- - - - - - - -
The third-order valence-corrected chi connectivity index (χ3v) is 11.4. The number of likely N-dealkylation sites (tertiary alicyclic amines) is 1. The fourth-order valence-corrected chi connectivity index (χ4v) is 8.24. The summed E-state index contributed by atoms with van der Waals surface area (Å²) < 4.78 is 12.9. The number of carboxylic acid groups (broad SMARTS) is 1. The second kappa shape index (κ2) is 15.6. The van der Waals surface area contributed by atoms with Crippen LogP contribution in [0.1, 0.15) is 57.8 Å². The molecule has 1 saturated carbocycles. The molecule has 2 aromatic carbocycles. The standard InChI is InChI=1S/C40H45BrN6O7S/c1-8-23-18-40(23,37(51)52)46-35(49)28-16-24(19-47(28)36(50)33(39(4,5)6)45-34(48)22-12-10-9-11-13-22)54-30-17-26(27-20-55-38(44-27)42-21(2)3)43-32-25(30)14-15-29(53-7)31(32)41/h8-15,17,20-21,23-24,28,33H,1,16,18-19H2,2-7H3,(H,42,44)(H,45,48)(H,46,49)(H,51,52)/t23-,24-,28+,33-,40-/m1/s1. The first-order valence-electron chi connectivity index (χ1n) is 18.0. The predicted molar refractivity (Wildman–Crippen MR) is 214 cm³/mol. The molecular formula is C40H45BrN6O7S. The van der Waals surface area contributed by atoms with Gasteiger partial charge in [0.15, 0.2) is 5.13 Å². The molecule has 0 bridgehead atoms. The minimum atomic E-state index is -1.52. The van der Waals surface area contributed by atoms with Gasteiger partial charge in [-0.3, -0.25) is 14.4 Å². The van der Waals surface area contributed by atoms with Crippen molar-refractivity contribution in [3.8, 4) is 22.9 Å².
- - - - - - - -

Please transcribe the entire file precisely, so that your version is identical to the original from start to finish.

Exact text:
The third-order valence-corrected chi connectivity index (χ3v) is 11.4. The number of likely N-dealkylation sites (tertiary alicyclic amines) is 1. The fourth-order valence-corrected chi connectivity index (χ4v) is 8.24. The summed E-state index contributed by atoms with van der Waals surface area (Å²) < 4.78 is 12.9. The number of carboxylic acid groups (broad SMARTS) is 1. The second kappa shape index (κ2) is 15.6. The van der Waals surface area contributed by atoms with Crippen LogP contribution in [0.1, 0.15) is 57.8 Å². The molecule has 1 saturated carbocycles. The molecule has 2 aromatic carbocycles. The standard InChI is InChI=1S/C40H45BrN6O7S/c1-8-23-18-40(23,37(51)52)46-35(49)28-16-24(19-47(28)36(50)33(39(4,5)6)45-34(48)22-12-10-9-11-13-22)54-30-17-26(27-20-55-38(44-27)42-21(2)3)43-32-25(30)14-15-29(53-7)31(32)41/h8-15,17,20-21,23-24,28,33H,1,16,18-19H2,2-7H3,(H,42,44)(H,45,48)(H,46,49)(H,51,52)/t23-,24-,28+,33-,40-/m1/s1. The first-order valence-electron chi connectivity index (χ1n) is 18.0. The predicted molar refractivity (Wildman–Crippen MR) is 214 cm³/mol. The molecular formula is C40H45BrN6O7S. The van der Waals surface area contributed by atoms with Gasteiger partial charge in [0.15, 0.2) is 5.13 Å². The molecule has 0 bridgehead atoms. The minimum atomic E-state index is -1.52. The van der Waals surface area contributed by atoms with Gasteiger partial charge in [-0.3, -0.25) is 14.4 Å². The van der Waals surface area contributed by atoms with Crippen molar-refractivity contribution in [3.8, 4) is 22.9 Å².